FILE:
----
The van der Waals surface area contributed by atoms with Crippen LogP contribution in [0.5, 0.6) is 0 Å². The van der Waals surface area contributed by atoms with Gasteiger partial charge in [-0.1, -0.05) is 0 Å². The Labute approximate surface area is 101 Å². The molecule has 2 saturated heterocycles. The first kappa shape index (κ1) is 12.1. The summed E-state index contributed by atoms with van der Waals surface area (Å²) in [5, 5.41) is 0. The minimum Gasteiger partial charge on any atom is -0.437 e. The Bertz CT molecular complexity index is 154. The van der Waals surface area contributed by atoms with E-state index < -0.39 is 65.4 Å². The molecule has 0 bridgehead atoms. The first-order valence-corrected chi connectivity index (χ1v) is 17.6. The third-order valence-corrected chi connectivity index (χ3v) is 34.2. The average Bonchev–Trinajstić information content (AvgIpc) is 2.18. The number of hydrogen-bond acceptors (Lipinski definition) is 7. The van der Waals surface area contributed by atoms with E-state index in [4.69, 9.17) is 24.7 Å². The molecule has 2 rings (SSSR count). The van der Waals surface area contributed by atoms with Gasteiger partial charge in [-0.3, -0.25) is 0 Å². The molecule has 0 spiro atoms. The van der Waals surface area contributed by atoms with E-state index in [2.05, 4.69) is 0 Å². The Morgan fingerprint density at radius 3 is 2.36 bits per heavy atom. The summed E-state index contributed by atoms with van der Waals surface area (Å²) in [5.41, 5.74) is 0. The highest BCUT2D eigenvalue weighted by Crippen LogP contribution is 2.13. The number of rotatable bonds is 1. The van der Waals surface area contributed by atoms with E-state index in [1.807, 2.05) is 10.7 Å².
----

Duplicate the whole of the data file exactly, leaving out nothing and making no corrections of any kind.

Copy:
The van der Waals surface area contributed by atoms with Crippen LogP contribution in [0.5, 0.6) is 0 Å². The van der Waals surface area contributed by atoms with Gasteiger partial charge in [-0.1, -0.05) is 0 Å². The Labute approximate surface area is 101 Å². The molecule has 2 saturated heterocycles. The first kappa shape index (κ1) is 12.1. The summed E-state index contributed by atoms with van der Waals surface area (Å²) in [5, 5.41) is 0. The minimum Gasteiger partial charge on any atom is -0.437 e. The Bertz CT molecular complexity index is 154. The van der Waals surface area contributed by atoms with E-state index < -0.39 is 65.4 Å². The molecule has 0 bridgehead atoms. The first-order valence-corrected chi connectivity index (χ1v) is 17.6. The third-order valence-corrected chi connectivity index (χ3v) is 34.2. The average Bonchev–Trinajstić information content (AvgIpc) is 2.18. The number of hydrogen-bond acceptors (Lipinski definition) is 7. The van der Waals surface area contributed by atoms with E-state index in [4.69, 9.17) is 24.7 Å². The molecule has 2 rings (SSSR count). The van der Waals surface area contributed by atoms with Gasteiger partial charge in [-0.3, -0.25) is 0 Å². The molecule has 0 spiro atoms. The van der Waals surface area contributed by atoms with E-state index in [2.05, 4.69) is 0 Å². The Morgan fingerprint density at radius 3 is 2.36 bits per heavy atom. The summed E-state index contributed by atoms with van der Waals surface area (Å²) in [5.41, 5.74) is 0. The highest BCUT2D eigenvalue weighted by Crippen LogP contribution is 2.13. The number of rotatable bonds is 1. The van der Waals surface area contributed by atoms with E-state index in [1.807, 2.05) is 10.7 Å².